London's histories of migration and settlement and the resulting diverse, hybrid communities have engendered new forms of social and cultural activity reflected in a wealth of novels, poems, films and songs. Postcolonial London explores the imaginative transformation of the city by African, Asian, Caribbean and South Pacific writers since the 1950s.
John McLeod engages freshly with the work of both well-known and emergent writers, including Sam Selvon, Doris Lessing, V. S. Naipaul, Salman Rushdie, Hanif Kureishi, Colin MacInnes, Bernardine Evaristo, Linton Kwesi Johnson and Fred D'Aguiar. In reading a select body of writing in its social contexts and exploring contrasting attitudes to London's diasporic transformation, he traces an exciting history of resistance to the prejudice and racism that have at least in part characterised the postcolonial city. Rewritings of London, he argues, bear witness to the determination, imagination and creativity of the city's migrants and their descendants.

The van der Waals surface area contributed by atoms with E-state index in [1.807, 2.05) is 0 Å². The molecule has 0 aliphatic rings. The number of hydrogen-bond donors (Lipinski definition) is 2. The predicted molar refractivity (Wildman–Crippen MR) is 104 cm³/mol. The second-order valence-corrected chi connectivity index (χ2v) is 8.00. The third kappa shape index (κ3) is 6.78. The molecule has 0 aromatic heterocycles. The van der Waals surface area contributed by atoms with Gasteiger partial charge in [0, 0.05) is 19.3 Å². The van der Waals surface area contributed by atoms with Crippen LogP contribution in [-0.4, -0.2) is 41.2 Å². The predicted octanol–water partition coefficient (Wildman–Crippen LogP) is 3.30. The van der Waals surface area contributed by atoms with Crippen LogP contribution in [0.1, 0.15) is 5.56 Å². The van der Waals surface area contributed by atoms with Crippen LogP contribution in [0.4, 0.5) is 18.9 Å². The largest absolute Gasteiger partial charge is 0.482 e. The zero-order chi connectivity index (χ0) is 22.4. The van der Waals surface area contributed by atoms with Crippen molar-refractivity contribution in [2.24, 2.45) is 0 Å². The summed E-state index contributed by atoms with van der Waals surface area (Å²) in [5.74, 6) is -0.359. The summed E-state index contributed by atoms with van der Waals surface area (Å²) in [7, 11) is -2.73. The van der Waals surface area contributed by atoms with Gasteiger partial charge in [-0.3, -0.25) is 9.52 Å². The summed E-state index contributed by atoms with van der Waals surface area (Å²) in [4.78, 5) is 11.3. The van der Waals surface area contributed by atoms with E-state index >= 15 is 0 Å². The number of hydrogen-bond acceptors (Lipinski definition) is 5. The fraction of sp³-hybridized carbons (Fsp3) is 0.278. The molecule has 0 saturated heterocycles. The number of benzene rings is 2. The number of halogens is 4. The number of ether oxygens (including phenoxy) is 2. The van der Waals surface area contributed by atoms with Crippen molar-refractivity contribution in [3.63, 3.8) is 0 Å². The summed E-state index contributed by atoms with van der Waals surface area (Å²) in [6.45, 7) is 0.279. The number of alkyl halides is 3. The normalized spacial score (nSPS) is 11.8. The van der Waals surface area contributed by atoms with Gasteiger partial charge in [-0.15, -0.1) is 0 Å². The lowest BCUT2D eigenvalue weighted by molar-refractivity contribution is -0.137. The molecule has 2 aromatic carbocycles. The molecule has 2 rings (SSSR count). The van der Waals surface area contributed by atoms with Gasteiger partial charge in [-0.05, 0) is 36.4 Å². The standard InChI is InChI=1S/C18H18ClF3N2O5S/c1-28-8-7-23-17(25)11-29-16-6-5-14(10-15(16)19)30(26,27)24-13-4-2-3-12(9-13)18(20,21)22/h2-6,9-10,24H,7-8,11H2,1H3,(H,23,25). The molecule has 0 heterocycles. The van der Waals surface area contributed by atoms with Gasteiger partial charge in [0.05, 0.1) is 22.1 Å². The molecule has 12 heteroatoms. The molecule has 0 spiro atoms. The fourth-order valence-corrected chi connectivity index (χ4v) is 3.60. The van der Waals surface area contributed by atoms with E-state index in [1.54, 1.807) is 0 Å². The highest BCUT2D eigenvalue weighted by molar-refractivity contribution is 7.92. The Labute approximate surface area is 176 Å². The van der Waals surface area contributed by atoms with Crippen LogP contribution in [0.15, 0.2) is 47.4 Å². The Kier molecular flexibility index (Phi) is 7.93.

This is a superb study of the ways in which 'imperial centre' might be rewritten as postcolonial metropolis. It represents essential reading for those interested in British or postcolonial literature, or in theorisations of the city and metropolitan culture.